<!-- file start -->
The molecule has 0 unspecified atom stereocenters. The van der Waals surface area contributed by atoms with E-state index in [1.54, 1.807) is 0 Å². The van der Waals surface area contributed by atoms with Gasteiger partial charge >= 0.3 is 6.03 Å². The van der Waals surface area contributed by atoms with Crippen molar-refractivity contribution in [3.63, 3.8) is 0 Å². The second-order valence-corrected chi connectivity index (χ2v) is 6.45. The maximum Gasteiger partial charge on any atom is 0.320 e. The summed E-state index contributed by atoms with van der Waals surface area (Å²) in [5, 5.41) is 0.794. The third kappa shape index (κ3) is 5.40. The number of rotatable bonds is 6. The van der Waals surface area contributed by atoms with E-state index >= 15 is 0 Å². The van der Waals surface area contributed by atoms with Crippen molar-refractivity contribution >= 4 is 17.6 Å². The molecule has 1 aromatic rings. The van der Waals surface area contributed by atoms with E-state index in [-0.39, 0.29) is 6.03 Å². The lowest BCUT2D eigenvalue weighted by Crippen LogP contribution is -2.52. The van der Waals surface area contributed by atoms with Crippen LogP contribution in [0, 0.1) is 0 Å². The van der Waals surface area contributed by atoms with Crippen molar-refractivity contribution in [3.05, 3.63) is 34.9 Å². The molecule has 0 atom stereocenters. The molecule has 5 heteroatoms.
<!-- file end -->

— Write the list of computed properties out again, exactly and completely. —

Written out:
The molecule has 0 unspecified atom stereocenters. The van der Waals surface area contributed by atoms with E-state index in [1.54, 1.807) is 0 Å². The van der Waals surface area contributed by atoms with Gasteiger partial charge >= 0.3 is 6.03 Å². The van der Waals surface area contributed by atoms with Crippen molar-refractivity contribution in [3.63, 3.8) is 0 Å². The second-order valence-corrected chi connectivity index (χ2v) is 6.45. The maximum Gasteiger partial charge on any atom is 0.320 e. The summed E-state index contributed by atoms with van der Waals surface area (Å²) in [5, 5.41) is 0.794. The third kappa shape index (κ3) is 5.40. The number of rotatable bonds is 6. The van der Waals surface area contributed by atoms with E-state index >= 15 is 0 Å². The van der Waals surface area contributed by atoms with Crippen molar-refractivity contribution >= 4 is 17.6 Å². The molecule has 1 aromatic rings. The van der Waals surface area contributed by atoms with E-state index in [-0.39, 0.29) is 6.03 Å². The lowest BCUT2D eigenvalue weighted by Crippen LogP contribution is -2.52. The van der Waals surface area contributed by atoms with Crippen LogP contribution in [0, 0.1) is 0 Å². The van der Waals surface area contributed by atoms with Crippen molar-refractivity contribution in [3.05, 3.63) is 34.9 Å². The molecule has 0 atom stereocenters. The molecule has 5 heteroatoms.